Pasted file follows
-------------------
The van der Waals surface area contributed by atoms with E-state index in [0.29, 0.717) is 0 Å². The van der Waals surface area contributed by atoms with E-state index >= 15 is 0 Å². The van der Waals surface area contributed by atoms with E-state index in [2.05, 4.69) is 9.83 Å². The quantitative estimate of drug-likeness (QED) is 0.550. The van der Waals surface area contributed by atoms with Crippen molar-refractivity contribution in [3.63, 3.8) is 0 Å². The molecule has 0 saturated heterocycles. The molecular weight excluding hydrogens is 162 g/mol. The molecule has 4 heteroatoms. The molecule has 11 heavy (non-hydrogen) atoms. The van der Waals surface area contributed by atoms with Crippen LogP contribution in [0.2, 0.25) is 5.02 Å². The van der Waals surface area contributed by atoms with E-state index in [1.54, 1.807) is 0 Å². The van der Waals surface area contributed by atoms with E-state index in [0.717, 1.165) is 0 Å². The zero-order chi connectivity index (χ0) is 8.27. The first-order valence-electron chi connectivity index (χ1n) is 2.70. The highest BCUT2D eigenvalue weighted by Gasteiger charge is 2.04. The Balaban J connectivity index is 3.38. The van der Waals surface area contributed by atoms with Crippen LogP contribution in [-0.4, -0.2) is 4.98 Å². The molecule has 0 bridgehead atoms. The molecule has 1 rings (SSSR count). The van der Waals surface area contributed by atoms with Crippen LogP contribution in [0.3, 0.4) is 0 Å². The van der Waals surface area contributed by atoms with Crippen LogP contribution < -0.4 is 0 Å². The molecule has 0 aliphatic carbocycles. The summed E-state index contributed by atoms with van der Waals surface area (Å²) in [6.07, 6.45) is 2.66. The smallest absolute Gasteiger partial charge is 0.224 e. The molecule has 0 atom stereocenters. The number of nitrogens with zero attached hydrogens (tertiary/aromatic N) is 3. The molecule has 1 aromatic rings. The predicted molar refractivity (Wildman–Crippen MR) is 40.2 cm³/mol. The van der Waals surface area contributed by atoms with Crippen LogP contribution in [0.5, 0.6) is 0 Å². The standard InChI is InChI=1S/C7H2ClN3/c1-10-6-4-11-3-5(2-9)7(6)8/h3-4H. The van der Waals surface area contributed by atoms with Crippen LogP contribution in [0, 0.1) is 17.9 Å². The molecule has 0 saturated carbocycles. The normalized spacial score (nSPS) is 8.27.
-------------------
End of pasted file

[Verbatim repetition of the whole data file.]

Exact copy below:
The van der Waals surface area contributed by atoms with E-state index in [0.29, 0.717) is 0 Å². The van der Waals surface area contributed by atoms with E-state index >= 15 is 0 Å². The van der Waals surface area contributed by atoms with E-state index in [2.05, 4.69) is 9.83 Å². The quantitative estimate of drug-likeness (QED) is 0.550. The van der Waals surface area contributed by atoms with Crippen molar-refractivity contribution in [3.63, 3.8) is 0 Å². The molecule has 0 saturated heterocycles. The molecular weight excluding hydrogens is 162 g/mol. The molecule has 4 heteroatoms. The molecule has 11 heavy (non-hydrogen) atoms. The van der Waals surface area contributed by atoms with Crippen LogP contribution in [0.2, 0.25) is 5.02 Å². The van der Waals surface area contributed by atoms with E-state index in [1.54, 1.807) is 0 Å². The van der Waals surface area contributed by atoms with E-state index in [0.717, 1.165) is 0 Å². The zero-order chi connectivity index (χ0) is 8.27. The first-order valence-electron chi connectivity index (χ1n) is 2.70. The highest BCUT2D eigenvalue weighted by Gasteiger charge is 2.04. The Balaban J connectivity index is 3.38. The van der Waals surface area contributed by atoms with Crippen LogP contribution in [-0.4, -0.2) is 4.98 Å². The molecule has 0 bridgehead atoms. The molecule has 1 rings (SSSR count). The van der Waals surface area contributed by atoms with Crippen LogP contribution in [0.3, 0.4) is 0 Å². The van der Waals surface area contributed by atoms with Crippen LogP contribution < -0.4 is 0 Å². The molecule has 0 aliphatic carbocycles. The summed E-state index contributed by atoms with van der Waals surface area (Å²) in [6.07, 6.45) is 2.66. The smallest absolute Gasteiger partial charge is 0.224 e. The molecule has 0 atom stereocenters. The number of nitrogens with zero attached hydrogens (tertiary/aromatic N) is 3. The molecule has 1 aromatic rings. The predicted molar refractivity (Wildman–Crippen MR) is 40.2 cm³/mol. The van der Waals surface area contributed by atoms with Crippen LogP contribution in [0.5, 0.6) is 0 Å². The standard InChI is InChI=1S/C7H2ClN3/c1-10-6-4-11-3-5(2-9)7(6)8/h3-4H. The van der Waals surface area contributed by atoms with Crippen LogP contribution in [0, 0.1) is 17.9 Å². The molecule has 0 saturated carbocycles. The normalized spacial score (nSPS) is 8.27.